In this podcast i discuss the following points raised by Eveline from Delft University of Technology (original text):
In my group we do a lot of work with solid state inorganic electrolytes. I would be extremely interested in your view about the scale up and economics of such systems! For example, in your last Podcast you describe how the LPS/Polymer cells are made.
1. How could such processes be implement on a larger scale and for larger batteries?
2. And if two polymer interfaces are needed, what is the benefit compared to a composite polymer electrolyte with inorganic fillers?
3. And then, compared to standard lithium-ion, is it even possible that the technology could ever compete economically?
LPS and LLZO inorganic solid electrolytes have been the workhorse of solid battery efforts for the past 20 years. LPS (or sulfur based) solid electrolytes have a lithium ion conductivity higher than liquid electrolytes and are softer and easier to process into separators than LLZO. However, their electrochemical stability is quite narrow on the anode as well as on the cathode side which require protective coatings for compatibility. One common method to interface high conductivity LPS with metallic lithium anode is to use a PEO polymer interface between the reactive lithium anode and the LPS solid electrolyte separator. In this podcast i discuss the stability of LPS with the PEO membrane.
Arguably the most successful electric car company in the world has (arguably) the fewest battery cell patents: 1. Tesla’s business model so far has not included cell chemistry development. The only patent they claim (in 2019) comes from the Jeff Dahn group and focuses on additives for fast charge and long lifetime of commercial cells. Listen to my podcast to learn more.
Capacitor cycle life and operating voltage are governed by the lack of impurities left over from the electrode casting process. Maxwell Technologies claims a solvent – less, dry process can double the cycle life of their capacitors. In this podcast I also discuss the viability of this dry process for manufacturing battery electrodes.
I receive a lot of interest regarding setting up R&D programs for lithium ion batteries. In this podcast I dissect the defining elements of a successful battery R&D program. If your company is interested in this type of venture or if you are a student entering this field at an early stage, you may find this episode more interesting than my typical podcast. Enjoy!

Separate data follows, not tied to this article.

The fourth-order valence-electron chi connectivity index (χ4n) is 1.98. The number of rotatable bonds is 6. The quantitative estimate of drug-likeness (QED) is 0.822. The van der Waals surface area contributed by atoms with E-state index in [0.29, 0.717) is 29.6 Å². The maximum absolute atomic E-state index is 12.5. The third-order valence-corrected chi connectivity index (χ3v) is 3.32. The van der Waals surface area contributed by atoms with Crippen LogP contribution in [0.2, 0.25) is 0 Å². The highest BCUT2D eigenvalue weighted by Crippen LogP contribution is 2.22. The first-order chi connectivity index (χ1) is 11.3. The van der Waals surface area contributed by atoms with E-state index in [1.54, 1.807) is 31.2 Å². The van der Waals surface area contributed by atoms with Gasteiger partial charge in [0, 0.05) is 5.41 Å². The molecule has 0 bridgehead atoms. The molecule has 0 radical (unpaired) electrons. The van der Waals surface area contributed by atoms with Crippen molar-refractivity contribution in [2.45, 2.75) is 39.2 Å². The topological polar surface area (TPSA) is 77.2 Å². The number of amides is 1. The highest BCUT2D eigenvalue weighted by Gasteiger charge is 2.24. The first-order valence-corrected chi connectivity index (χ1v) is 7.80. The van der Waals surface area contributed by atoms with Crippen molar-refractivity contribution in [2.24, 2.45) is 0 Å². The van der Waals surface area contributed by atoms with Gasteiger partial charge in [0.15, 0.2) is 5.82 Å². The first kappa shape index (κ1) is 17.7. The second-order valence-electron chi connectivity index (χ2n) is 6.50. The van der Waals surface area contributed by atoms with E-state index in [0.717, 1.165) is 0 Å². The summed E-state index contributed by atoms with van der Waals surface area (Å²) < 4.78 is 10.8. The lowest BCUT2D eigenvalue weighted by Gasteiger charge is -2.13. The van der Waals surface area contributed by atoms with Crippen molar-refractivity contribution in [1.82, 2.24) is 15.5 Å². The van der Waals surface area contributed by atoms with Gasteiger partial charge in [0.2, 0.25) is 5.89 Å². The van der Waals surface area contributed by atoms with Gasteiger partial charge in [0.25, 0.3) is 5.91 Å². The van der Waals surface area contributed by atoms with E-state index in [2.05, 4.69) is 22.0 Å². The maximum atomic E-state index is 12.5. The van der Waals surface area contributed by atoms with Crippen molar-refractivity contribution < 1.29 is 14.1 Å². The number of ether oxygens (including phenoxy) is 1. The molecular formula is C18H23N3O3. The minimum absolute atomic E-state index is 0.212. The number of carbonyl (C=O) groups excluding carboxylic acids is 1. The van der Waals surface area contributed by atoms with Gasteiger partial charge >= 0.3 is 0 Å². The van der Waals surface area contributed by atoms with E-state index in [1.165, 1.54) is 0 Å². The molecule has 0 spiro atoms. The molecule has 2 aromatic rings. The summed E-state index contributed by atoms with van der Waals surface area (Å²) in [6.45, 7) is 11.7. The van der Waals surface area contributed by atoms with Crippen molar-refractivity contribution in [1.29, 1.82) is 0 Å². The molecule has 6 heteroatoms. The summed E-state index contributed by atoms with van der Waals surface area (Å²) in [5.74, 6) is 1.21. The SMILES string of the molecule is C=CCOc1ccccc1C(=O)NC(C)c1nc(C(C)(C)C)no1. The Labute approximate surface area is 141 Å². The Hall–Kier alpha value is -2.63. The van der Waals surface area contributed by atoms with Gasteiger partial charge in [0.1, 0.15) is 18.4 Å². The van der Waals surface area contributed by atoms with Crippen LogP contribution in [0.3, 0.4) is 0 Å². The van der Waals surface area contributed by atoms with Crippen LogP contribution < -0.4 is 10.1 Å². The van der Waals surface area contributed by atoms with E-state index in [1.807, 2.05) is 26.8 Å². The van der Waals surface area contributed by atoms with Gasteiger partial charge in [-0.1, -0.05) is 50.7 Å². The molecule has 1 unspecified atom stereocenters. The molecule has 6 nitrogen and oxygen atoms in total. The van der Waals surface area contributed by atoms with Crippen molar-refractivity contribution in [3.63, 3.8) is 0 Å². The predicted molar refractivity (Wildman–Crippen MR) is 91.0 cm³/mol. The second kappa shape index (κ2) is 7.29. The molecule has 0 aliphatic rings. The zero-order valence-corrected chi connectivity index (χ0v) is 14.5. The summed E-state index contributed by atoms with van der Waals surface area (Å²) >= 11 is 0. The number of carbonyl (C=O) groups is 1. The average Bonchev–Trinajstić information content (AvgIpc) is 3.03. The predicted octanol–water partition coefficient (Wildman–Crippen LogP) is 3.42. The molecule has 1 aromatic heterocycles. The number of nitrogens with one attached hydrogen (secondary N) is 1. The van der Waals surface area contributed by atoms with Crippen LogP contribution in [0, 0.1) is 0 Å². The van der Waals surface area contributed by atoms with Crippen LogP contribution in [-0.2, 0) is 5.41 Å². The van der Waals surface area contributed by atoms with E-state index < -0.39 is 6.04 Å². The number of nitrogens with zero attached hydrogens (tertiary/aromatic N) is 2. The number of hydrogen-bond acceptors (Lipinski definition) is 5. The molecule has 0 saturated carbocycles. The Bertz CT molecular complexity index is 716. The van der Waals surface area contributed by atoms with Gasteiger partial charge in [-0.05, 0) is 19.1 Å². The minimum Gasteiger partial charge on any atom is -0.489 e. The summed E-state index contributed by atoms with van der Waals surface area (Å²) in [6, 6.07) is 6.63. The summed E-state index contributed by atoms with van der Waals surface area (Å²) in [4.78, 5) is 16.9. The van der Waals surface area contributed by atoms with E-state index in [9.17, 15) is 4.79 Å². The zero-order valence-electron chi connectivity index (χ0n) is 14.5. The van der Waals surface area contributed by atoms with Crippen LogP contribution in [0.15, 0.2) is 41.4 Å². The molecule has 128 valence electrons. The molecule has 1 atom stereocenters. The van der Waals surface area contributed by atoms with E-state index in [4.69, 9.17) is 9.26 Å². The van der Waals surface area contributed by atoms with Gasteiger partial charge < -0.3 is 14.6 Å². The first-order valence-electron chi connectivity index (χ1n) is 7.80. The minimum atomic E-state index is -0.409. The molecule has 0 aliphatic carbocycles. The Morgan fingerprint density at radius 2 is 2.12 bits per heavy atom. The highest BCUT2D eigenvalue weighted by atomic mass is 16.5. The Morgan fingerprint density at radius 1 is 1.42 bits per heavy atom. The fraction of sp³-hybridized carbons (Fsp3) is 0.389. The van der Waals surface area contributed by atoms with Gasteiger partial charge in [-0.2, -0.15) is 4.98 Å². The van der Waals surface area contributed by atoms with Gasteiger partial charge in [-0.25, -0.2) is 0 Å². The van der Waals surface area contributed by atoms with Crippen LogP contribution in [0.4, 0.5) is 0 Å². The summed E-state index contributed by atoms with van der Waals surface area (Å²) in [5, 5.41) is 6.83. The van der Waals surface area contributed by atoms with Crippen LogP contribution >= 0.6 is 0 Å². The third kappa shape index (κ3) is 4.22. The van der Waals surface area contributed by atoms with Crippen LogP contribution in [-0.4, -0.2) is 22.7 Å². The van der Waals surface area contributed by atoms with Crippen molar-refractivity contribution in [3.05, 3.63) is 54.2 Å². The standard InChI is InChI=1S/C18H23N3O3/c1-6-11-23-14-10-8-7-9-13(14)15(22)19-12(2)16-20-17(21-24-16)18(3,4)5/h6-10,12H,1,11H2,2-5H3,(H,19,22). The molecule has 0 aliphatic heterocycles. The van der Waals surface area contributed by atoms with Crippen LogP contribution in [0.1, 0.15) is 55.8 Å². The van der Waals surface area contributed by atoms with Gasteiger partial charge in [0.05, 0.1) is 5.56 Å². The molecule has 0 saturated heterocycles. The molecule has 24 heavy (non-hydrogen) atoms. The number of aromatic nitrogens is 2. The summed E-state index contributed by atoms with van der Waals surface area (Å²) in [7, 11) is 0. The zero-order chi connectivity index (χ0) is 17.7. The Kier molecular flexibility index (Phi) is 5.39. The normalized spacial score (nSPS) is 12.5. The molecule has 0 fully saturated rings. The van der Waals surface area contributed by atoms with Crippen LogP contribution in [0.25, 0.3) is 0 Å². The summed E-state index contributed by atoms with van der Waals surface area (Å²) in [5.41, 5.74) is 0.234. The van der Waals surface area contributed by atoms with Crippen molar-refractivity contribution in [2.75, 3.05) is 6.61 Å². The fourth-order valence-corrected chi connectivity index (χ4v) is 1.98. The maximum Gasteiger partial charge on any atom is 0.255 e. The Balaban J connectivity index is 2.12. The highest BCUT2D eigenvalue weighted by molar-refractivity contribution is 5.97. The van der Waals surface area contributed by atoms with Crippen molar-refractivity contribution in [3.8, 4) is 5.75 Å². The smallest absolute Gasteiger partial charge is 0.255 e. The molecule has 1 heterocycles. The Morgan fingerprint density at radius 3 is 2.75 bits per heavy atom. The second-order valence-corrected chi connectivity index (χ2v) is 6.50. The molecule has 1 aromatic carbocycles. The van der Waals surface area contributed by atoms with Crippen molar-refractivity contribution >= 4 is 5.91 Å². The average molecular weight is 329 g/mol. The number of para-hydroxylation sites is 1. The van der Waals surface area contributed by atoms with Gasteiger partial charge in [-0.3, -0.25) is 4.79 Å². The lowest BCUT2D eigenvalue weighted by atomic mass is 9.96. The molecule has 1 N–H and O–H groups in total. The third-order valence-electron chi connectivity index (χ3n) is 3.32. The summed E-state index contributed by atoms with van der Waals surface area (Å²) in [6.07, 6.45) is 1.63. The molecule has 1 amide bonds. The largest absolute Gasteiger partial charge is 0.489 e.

The first high voltage cathodes were proposed by John Goodenough in the form of LCO (lithium cobalt oxide) and they were quickly adopted as commercial materials. In an effort to lower costs (cobalt is expensive), analogous LNO (lithium nickel oxide) cathodes have recently been commercialized as doped NCM (nickel, cobalt, manganese) and NCA (nickel, cobalt, aluminum) cathodes. Modern NCM/NCA contain only 5% cobalt and cobalt free derivatives may soon become a reality. Learn how and why in this podcast.
Currently accepted cathode dogma preaches the root cause of capacity fade in Ni rich NMC is the irreversible phase change of the active material crystalline structure. However, recent findings challenge the status quo. Listen to my podcast to learn more.
The positive electrode of a lithium ion cell is called a cathode and is responsible for the high voltage of the cell. In this podcast I review commercial cathode chemistries such as LCO, LFP, LMO and NCM/NCA.
The Holy Grail of anodes is a lithium metal anode. Taming this temperamental beast has been unsuccessful so far, but it is bound to change. In this podcast I discuss a composite separator membrane which enables plating lithium with 3x the speed and 3x the quantity (capacity) of commercial lithium ion cells.
Fast charge is limited by the reduction (lithiation) potential and nature of the anode. If charged too fast, graphite anodes may be plated with lithium metal because their lithiation potential is too close to the plating potential of lithium. Faster charge can be accomplished with anodes which lithiate at higher potentials (such as NTO). The trade-off is lower cell energy since there will be a smaller voltage difference between anode and cathode. However, there are anode materials which may bypass this energy – fast charge compromise. Listen to my podcast to learn more.